UofSC Food Choice Research
Food Choice for Children Under Five in Mexico
Work from postdoctoral research associate Ligia Reyes, PhD (Twitter handle: @LReyesCA)
The overall goal of this project was to improve the understanding about what drives food choice for children under five years old in rural Mexico. The first five years are a sensitive period in the formation of children’s dietary habits and preferences, and it is also a period in which children’s diets transition from complementary feeding to diets that mirror that of the family. How and why this transition occurs remains largely understudied in settings like Mexico, and other low- and middle-income countries facing the double burden of malnutrition. Using qualitative methodology, this project examined maternal food acquisition through a characterization of the local food environment and the function of social networks in maternal food choice for children.
Findings from this project are in preparation for peer-review publications and have been presented at the annual American Society for Nutrition Conference and the Latin American Society for Nutrition Conference. This project was designed and conducted by Dr. Ligia Reyes for her dissertation. Funding for this research was obtained from the Office of the Vice President for Research at the University of South Carolina as a SPARC Graduate Research Grant.
In 2018, the research team (Dr. Edward Frongillo, Dr. Christine Blake, and Dr. Ligia Reyes) expanded this work to focus on food choice for children made by primary caregivers and alternative caregivers to examine a more collective unit of decision-making for children. Findings from this research are forthcoming.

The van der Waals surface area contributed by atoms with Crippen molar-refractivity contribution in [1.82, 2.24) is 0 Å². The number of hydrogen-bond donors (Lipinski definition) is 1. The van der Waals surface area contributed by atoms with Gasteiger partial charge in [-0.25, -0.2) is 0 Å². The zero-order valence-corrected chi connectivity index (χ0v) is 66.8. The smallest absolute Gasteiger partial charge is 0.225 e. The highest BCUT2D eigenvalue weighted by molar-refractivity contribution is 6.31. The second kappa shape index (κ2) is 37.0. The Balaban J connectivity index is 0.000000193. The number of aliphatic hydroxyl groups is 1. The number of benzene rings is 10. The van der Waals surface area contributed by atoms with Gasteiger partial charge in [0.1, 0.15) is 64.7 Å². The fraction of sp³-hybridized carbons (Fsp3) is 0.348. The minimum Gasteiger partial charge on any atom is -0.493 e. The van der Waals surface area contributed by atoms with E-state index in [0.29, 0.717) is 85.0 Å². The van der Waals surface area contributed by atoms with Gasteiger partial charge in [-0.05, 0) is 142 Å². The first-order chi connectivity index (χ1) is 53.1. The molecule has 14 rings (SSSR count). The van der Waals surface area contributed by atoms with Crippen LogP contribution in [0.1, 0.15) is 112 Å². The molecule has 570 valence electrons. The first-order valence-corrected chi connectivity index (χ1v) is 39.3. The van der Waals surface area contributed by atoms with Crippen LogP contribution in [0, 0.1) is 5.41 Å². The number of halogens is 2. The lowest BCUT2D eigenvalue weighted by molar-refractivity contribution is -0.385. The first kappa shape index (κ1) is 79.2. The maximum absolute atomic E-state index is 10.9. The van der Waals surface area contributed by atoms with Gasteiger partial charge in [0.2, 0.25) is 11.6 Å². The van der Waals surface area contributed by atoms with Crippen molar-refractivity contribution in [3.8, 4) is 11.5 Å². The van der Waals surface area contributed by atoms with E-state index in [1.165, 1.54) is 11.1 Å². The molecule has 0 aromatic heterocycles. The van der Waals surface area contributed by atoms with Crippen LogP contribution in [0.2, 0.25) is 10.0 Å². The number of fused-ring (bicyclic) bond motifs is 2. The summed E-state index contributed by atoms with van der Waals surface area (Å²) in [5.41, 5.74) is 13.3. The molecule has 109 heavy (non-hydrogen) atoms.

Drivers of adolescent food choice in urban Ghana
Work from postdoctoral research associate Krystal Rampalli, PhD (Twitter handle: @healthisglocal)
- The overall goal of this project was to explore drivers of food choice among adolescents amidst changing food environments in Ghana’s capital, Accra. Many food/beverage companies use Western marketing techniques when targeting kids. Some food/beverage adverts feature models with unrealistic body types who promote consumption of unhealthy foods/beverages. A qualitative methodology consisting of in-depth interviews were used to understand the knowledge, attitudes, and food choice behaviors of this population as it pertains to body image perceptions and decisions about healthy and unhealthy foods and eating as well as food portion size consumption.
- Findings from this project are in preparation for peer-review publications and were presented at the American Society for Nutrition Conference (ASN 2021) and the Agriculture, Nutrition, and Health Academy Week (ANH 2021). This project was designed and conducted by Dr. Krystal Rampalli for her dissertation in collaboration with the MEALS4NCDs Project based in Accra, Ghana. Funding for this research was obtained from the Office of the Vice President for Research at the University of South Carolina through a SPARC Graduate Research Grant.
For more information about Krystal’s work in Ghana, visit the MEALS4NCDs Facebook and Twitter: